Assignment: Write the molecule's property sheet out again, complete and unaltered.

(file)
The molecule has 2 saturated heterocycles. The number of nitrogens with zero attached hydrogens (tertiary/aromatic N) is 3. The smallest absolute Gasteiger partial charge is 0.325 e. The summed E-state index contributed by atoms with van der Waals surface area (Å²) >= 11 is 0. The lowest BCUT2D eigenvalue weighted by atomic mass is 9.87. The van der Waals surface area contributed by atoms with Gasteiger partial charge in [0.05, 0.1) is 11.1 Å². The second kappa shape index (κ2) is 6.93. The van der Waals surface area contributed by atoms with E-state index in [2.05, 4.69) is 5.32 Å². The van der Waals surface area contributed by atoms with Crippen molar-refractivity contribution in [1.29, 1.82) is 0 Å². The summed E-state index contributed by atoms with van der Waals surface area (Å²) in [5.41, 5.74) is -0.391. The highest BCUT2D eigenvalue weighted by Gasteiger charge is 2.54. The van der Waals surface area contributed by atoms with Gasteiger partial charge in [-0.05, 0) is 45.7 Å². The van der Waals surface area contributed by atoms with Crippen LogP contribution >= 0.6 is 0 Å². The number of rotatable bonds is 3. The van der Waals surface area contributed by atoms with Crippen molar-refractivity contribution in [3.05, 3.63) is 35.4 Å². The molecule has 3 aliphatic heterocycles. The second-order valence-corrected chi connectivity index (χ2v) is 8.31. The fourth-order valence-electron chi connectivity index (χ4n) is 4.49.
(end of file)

The molecule has 2 saturated heterocycles. The number of nitrogens with zero attached hydrogens (tertiary/aromatic N) is 3. The smallest absolute Gasteiger partial charge is 0.325 e. The summed E-state index contributed by atoms with van der Waals surface area (Å²) >= 11 is 0. The lowest BCUT2D eigenvalue weighted by atomic mass is 9.87. The van der Waals surface area contributed by atoms with Gasteiger partial charge in [0.05, 0.1) is 11.1 Å². The second kappa shape index (κ2) is 6.93. The van der Waals surface area contributed by atoms with E-state index in [2.05, 4.69) is 5.32 Å². The van der Waals surface area contributed by atoms with Crippen molar-refractivity contribution in [1.29, 1.82) is 0 Å². The summed E-state index contributed by atoms with van der Waals surface area (Å²) in [5.41, 5.74) is -0.391. The highest BCUT2D eigenvalue weighted by Gasteiger charge is 2.54. The van der Waals surface area contributed by atoms with Gasteiger partial charge in [-0.05, 0) is 45.7 Å². The van der Waals surface area contributed by atoms with Crippen LogP contribution >= 0.6 is 0 Å². The number of rotatable bonds is 3. The van der Waals surface area contributed by atoms with Crippen molar-refractivity contribution in [3.05, 3.63) is 35.4 Å². The molecule has 3 aliphatic heterocycles. The second-order valence-corrected chi connectivity index (χ2v) is 8.31. The fourth-order valence-electron chi connectivity index (χ4n) is 4.49.